TUNSE and Retro

Pete Gonzalez gonz@ratloop.com
Mon, 31 May 1999 11:00:50 -0400

Ken Evitt writes:
>TUNES is not about features. TUNES is about integrity and consistency. TUNES
>is about simplicity and elegance. Linux started out as one man's personal
>project. But because it was useful, and free, people made of it what they
>wanted. The purpose of Retro and Brian's Arrow system is not to implement
>every feature anyone would like but to make those implementations possible,
>in a unique way--and that is TUNES.

Actually, life itself is neither simple nor elegant.  It's true that
the underlying foundation is simple and elegant, but the actual
implementation is an insanely complex soup of kludges, hacks, and
redundant features.

People's computing needs are similarly chaotic.  A typical day behind a
computer involves missing information, looming deadlines, and continutally
changing needs.  I doubt that a computer system which is an elegant,
unified whole will be able to match these "organic" demands.  Linux's
messy pool of features reflects the messy pool of its users' needs.
In that light, Linux's weakness is not its redundancy of features or
lack of structure, but rather its lack of adaptability to new tasks.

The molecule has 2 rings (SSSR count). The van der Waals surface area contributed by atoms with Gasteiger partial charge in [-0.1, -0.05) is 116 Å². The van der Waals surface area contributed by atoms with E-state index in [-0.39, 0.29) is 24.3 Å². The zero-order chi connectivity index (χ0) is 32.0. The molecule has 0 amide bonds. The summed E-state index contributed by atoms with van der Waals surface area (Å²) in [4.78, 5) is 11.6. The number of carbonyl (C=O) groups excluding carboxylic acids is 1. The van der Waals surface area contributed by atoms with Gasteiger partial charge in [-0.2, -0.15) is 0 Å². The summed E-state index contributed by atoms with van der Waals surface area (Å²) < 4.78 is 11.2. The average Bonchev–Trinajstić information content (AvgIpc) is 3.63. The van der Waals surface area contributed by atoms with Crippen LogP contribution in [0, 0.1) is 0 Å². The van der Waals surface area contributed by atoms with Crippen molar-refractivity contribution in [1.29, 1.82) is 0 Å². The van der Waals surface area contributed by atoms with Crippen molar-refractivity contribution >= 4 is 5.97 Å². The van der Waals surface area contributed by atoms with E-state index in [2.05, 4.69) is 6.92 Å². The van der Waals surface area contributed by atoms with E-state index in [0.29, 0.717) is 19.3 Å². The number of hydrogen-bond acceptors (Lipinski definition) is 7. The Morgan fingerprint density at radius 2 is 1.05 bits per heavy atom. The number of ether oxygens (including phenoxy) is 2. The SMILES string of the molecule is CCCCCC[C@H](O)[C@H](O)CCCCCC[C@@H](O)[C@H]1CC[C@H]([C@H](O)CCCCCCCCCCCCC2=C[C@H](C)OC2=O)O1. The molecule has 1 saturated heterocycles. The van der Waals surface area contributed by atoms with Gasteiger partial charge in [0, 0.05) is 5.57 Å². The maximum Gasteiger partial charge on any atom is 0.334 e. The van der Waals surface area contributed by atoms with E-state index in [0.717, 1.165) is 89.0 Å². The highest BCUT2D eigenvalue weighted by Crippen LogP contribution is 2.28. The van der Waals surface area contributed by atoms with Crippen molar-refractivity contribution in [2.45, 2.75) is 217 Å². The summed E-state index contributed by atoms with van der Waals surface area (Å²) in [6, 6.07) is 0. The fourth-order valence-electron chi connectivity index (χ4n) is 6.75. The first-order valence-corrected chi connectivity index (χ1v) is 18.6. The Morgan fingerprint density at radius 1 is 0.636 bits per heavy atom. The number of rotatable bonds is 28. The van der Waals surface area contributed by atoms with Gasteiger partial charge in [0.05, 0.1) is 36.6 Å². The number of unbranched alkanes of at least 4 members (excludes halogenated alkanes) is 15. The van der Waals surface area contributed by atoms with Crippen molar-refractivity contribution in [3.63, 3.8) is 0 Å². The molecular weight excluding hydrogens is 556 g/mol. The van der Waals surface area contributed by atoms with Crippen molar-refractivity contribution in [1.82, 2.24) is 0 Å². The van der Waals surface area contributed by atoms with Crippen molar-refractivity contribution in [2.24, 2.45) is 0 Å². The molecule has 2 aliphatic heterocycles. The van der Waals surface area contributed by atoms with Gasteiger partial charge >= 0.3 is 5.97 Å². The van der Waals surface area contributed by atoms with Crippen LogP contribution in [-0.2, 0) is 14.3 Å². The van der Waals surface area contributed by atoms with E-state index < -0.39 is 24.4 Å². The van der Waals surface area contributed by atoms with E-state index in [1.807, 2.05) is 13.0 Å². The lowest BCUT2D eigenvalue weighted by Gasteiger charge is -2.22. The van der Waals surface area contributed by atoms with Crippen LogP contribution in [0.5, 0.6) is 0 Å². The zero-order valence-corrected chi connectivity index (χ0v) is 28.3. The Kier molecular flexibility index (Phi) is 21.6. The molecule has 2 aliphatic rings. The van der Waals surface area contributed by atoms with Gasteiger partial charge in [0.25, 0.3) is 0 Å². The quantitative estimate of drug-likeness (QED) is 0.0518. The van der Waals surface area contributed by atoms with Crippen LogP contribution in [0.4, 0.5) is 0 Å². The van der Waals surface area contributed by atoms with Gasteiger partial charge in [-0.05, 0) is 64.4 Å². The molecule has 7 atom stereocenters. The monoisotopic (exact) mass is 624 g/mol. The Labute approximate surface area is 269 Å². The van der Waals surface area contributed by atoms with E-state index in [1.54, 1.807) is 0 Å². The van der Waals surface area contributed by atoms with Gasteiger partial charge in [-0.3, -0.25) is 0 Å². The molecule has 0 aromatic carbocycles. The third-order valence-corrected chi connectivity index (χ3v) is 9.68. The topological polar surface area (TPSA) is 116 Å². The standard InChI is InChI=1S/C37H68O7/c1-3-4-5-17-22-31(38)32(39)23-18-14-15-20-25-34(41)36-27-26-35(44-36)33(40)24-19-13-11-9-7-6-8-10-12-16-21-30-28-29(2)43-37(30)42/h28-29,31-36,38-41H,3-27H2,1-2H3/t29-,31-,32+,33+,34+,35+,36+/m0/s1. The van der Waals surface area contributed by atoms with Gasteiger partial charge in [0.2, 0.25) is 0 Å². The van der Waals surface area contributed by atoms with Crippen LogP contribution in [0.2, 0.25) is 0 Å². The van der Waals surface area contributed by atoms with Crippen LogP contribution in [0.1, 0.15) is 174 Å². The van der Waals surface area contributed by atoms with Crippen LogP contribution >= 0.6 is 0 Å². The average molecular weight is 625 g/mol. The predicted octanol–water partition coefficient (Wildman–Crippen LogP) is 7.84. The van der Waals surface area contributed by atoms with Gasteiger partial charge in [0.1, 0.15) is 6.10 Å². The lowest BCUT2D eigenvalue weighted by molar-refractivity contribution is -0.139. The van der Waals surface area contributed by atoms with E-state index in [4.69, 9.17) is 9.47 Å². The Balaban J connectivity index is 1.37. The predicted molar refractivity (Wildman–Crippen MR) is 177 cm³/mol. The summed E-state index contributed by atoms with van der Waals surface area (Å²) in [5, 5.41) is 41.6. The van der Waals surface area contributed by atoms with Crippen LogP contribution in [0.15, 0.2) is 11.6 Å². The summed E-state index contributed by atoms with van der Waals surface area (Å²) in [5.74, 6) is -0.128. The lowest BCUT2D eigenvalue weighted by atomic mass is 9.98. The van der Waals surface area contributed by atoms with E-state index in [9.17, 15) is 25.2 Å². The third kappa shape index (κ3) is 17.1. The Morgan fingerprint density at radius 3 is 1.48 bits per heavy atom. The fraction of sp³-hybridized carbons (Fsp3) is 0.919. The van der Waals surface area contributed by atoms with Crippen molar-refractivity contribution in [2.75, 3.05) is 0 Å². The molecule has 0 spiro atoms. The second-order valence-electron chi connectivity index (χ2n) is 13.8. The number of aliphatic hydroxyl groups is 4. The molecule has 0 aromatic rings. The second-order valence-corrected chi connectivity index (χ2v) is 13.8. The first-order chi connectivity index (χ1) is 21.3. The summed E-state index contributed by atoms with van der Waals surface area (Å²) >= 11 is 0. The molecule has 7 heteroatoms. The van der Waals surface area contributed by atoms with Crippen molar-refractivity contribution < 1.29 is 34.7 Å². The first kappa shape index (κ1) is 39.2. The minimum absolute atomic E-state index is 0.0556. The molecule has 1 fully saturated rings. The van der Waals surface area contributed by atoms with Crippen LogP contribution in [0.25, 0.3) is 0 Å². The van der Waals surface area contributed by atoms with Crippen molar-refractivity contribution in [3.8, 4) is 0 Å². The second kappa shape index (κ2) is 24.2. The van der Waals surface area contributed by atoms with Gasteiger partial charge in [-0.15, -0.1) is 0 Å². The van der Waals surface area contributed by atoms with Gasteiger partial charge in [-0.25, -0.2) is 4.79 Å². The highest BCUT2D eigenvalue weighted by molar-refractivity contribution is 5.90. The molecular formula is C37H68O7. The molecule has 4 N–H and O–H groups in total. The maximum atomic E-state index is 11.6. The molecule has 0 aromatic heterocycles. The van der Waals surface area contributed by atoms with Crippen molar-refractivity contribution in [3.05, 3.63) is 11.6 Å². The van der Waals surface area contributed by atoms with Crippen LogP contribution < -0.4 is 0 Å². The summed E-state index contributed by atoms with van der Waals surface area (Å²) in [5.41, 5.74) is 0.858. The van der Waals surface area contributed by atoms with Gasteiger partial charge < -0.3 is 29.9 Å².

Hierarchy-based object-oriented language designers have an analagous
problem; they expect you to plan the whole project before you start
it, and are very unforgiving if you need to go back and restructure
your design mid-way.  But, unless you're work is totally unoriginal,
restructuring is the fundamental process of programming!

Therefore a good operating system (and a good programming language,
although at some level they're the same thing) should provide powerful
mechanisms for assimilating old code and reliably reusing it for new
purposes.  Again, from that viewpoint it doesn't matter what low-level
OS you start with or how its features are organized; what's important
is *what* features are already there.  The first great rule of
programming is to avoid writing new programs wherever possible.  :-)

This is not a criticism of Retro directly, but rather a criticism of
the "academic" design mentality at large.  There are perhaps better
motivations for working on Retro.

Pete Gonzalez